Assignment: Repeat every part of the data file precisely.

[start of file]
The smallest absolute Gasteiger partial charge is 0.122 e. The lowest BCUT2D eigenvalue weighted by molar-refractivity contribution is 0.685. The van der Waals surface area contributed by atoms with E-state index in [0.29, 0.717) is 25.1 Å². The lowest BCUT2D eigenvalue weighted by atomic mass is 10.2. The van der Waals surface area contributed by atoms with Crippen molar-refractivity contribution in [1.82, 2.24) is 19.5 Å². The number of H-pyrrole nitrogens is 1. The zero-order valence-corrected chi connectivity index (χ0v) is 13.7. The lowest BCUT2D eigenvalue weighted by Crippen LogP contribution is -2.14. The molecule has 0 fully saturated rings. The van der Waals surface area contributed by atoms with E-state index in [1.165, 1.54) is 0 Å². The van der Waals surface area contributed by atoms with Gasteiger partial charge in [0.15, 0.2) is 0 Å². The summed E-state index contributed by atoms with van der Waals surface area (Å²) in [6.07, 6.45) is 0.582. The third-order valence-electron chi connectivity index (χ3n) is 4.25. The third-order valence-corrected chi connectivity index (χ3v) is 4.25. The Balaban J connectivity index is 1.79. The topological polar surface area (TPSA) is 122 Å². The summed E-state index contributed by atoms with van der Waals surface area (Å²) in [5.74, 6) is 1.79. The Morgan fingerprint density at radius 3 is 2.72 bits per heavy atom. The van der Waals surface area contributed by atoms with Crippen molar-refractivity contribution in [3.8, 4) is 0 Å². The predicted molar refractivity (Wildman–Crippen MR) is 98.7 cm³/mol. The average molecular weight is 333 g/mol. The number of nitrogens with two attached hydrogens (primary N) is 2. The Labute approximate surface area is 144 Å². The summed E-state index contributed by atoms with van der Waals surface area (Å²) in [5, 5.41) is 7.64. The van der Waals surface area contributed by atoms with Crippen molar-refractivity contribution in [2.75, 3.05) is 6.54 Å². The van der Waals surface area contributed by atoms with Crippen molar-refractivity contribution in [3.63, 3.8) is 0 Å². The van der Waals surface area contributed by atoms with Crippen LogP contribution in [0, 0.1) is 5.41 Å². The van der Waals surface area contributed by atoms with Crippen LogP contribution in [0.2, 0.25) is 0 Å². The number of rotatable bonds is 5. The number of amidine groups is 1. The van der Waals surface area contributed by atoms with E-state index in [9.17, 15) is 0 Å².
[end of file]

The smallest absolute Gasteiger partial charge is 0.122 e. The lowest BCUT2D eigenvalue weighted by molar-refractivity contribution is 0.685. The van der Waals surface area contributed by atoms with E-state index in [0.29, 0.717) is 25.1 Å². The lowest BCUT2D eigenvalue weighted by atomic mass is 10.2. The van der Waals surface area contributed by atoms with Crippen molar-refractivity contribution in [1.82, 2.24) is 19.5 Å². The number of H-pyrrole nitrogens is 1. The zero-order valence-corrected chi connectivity index (χ0v) is 13.7. The lowest BCUT2D eigenvalue weighted by Crippen LogP contribution is -2.14. The molecule has 0 fully saturated rings. The van der Waals surface area contributed by atoms with E-state index in [1.165, 1.54) is 0 Å². The van der Waals surface area contributed by atoms with Gasteiger partial charge in [0.15, 0.2) is 0 Å². The summed E-state index contributed by atoms with van der Waals surface area (Å²) in [6.07, 6.45) is 0.582. The third-order valence-electron chi connectivity index (χ3n) is 4.25. The third-order valence-corrected chi connectivity index (χ3v) is 4.25. The Balaban J connectivity index is 1.79. The topological polar surface area (TPSA) is 122 Å². The summed E-state index contributed by atoms with van der Waals surface area (Å²) in [5.74, 6) is 1.79. The Morgan fingerprint density at radius 3 is 2.72 bits per heavy atom. The van der Waals surface area contributed by atoms with Crippen molar-refractivity contribution in [3.8, 4) is 0 Å². The predicted molar refractivity (Wildman–Crippen MR) is 98.7 cm³/mol. The average molecular weight is 333 g/mol. The number of nitrogens with two attached hydrogens (primary N) is 2. The Labute approximate surface area is 144 Å². The summed E-state index contributed by atoms with van der Waals surface area (Å²) in [5, 5.41) is 7.64. The van der Waals surface area contributed by atoms with Crippen molar-refractivity contribution in [2.75, 3.05) is 6.54 Å². The van der Waals surface area contributed by atoms with Crippen molar-refractivity contribution in [3.63, 3.8) is 0 Å². The van der Waals surface area contributed by atoms with Crippen LogP contribution in [0, 0.1) is 5.41 Å². The van der Waals surface area contributed by atoms with Crippen LogP contribution in [0.2, 0.25) is 0 Å². The number of rotatable bonds is 5. The number of amidine groups is 1. The van der Waals surface area contributed by atoms with E-state index in [9.17, 15) is 0 Å².